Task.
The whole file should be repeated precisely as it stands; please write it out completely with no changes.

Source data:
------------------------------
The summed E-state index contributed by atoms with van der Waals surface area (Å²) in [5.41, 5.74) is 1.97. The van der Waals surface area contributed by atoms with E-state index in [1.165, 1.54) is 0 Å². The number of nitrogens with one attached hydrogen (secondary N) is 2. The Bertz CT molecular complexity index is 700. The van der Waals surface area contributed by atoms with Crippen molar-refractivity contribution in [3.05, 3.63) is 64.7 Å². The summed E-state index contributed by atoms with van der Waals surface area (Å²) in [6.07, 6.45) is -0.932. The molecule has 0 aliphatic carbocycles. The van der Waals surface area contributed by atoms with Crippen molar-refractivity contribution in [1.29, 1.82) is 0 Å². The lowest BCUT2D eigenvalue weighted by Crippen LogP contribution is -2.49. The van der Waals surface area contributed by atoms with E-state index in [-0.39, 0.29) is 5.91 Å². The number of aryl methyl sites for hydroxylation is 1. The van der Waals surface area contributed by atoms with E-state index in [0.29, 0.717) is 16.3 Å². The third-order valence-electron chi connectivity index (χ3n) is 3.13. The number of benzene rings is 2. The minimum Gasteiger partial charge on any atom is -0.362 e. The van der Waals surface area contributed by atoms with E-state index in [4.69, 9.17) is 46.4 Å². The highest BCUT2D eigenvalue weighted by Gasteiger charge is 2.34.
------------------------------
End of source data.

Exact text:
The summed E-state index contributed by atoms with van der Waals surface area (Å²) in [5.41, 5.74) is 1.97. The van der Waals surface area contributed by atoms with E-state index in [1.165, 1.54) is 0 Å². The number of nitrogens with one attached hydrogen (secondary N) is 2. The Bertz CT molecular complexity index is 700. The van der Waals surface area contributed by atoms with Crippen molar-refractivity contribution in [3.05, 3.63) is 64.7 Å². The summed E-state index contributed by atoms with van der Waals surface area (Å²) in [6.07, 6.45) is -0.932. The molecule has 0 aliphatic carbocycles. The van der Waals surface area contributed by atoms with Crippen molar-refractivity contribution in [1.29, 1.82) is 0 Å². The lowest BCUT2D eigenvalue weighted by Crippen LogP contribution is -2.49. The van der Waals surface area contributed by atoms with E-state index in [-0.39, 0.29) is 5.91 Å². The number of aryl methyl sites for hydroxylation is 1. The van der Waals surface area contributed by atoms with E-state index in [0.29, 0.717) is 16.3 Å². The third-order valence-electron chi connectivity index (χ3n) is 3.13. The number of benzene rings is 2. The minimum Gasteiger partial charge on any atom is -0.362 e. The van der Waals surface area contributed by atoms with E-state index in [4.69, 9.17) is 46.4 Å². The highest BCUT2D eigenvalue weighted by Gasteiger charge is 2.34.